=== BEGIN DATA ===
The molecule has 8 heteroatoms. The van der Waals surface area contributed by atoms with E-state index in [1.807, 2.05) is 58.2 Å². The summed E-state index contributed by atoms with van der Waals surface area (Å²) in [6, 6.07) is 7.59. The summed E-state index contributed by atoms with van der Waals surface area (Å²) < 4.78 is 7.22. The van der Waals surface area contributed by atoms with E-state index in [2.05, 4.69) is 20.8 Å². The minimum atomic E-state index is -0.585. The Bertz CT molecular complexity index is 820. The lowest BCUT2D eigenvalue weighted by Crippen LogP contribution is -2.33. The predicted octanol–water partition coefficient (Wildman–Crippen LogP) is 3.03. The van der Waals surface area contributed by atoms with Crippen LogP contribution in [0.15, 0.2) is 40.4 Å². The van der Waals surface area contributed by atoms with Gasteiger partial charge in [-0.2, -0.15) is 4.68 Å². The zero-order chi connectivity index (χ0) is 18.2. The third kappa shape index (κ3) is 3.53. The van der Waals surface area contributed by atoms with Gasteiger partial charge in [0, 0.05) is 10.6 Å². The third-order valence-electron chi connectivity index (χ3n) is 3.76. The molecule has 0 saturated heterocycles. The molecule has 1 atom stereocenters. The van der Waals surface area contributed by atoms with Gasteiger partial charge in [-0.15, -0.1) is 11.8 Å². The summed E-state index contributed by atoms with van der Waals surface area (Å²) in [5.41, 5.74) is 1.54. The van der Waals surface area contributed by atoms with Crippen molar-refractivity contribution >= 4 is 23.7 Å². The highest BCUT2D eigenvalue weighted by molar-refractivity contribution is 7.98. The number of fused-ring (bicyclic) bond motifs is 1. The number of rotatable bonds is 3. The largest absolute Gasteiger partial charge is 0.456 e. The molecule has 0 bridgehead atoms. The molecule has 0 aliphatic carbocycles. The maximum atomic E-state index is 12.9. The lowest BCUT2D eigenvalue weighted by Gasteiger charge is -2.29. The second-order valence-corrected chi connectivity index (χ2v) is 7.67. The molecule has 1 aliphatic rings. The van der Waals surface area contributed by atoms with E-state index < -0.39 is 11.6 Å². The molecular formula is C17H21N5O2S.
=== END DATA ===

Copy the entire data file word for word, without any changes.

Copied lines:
The molecule has 8 heteroatoms. The van der Waals surface area contributed by atoms with E-state index in [1.807, 2.05) is 58.2 Å². The summed E-state index contributed by atoms with van der Waals surface area (Å²) in [6, 6.07) is 7.59. The summed E-state index contributed by atoms with van der Waals surface area (Å²) < 4.78 is 7.22. The van der Waals surface area contributed by atoms with E-state index in [2.05, 4.69) is 20.8 Å². The minimum atomic E-state index is -0.585. The Bertz CT molecular complexity index is 820. The lowest BCUT2D eigenvalue weighted by Crippen LogP contribution is -2.33. The predicted octanol–water partition coefficient (Wildman–Crippen LogP) is 3.03. The van der Waals surface area contributed by atoms with Crippen LogP contribution in [0.15, 0.2) is 40.4 Å². The van der Waals surface area contributed by atoms with Gasteiger partial charge in [-0.2, -0.15) is 4.68 Å². The zero-order chi connectivity index (χ0) is 18.2. The third kappa shape index (κ3) is 3.53. The van der Waals surface area contributed by atoms with Gasteiger partial charge in [0, 0.05) is 10.6 Å². The third-order valence-electron chi connectivity index (χ3n) is 3.76. The molecule has 0 saturated heterocycles. The molecule has 1 atom stereocenters. The van der Waals surface area contributed by atoms with Gasteiger partial charge in [-0.15, -0.1) is 11.8 Å². The summed E-state index contributed by atoms with van der Waals surface area (Å²) in [5.41, 5.74) is 1.54. The van der Waals surface area contributed by atoms with Crippen molar-refractivity contribution >= 4 is 23.7 Å². The highest BCUT2D eigenvalue weighted by molar-refractivity contribution is 7.98. The number of fused-ring (bicyclic) bond motifs is 1. The number of rotatable bonds is 3. The largest absolute Gasteiger partial charge is 0.456 e. The molecule has 0 bridgehead atoms. The molecule has 0 aliphatic carbocycles. The maximum atomic E-state index is 12.9. The lowest BCUT2D eigenvalue weighted by Gasteiger charge is -2.29. The second-order valence-corrected chi connectivity index (χ2v) is 7.67. The molecule has 1 aliphatic rings. The van der Waals surface area contributed by atoms with E-state index < -0.39 is 11.6 Å². The molecular formula is C17H21N5O2S.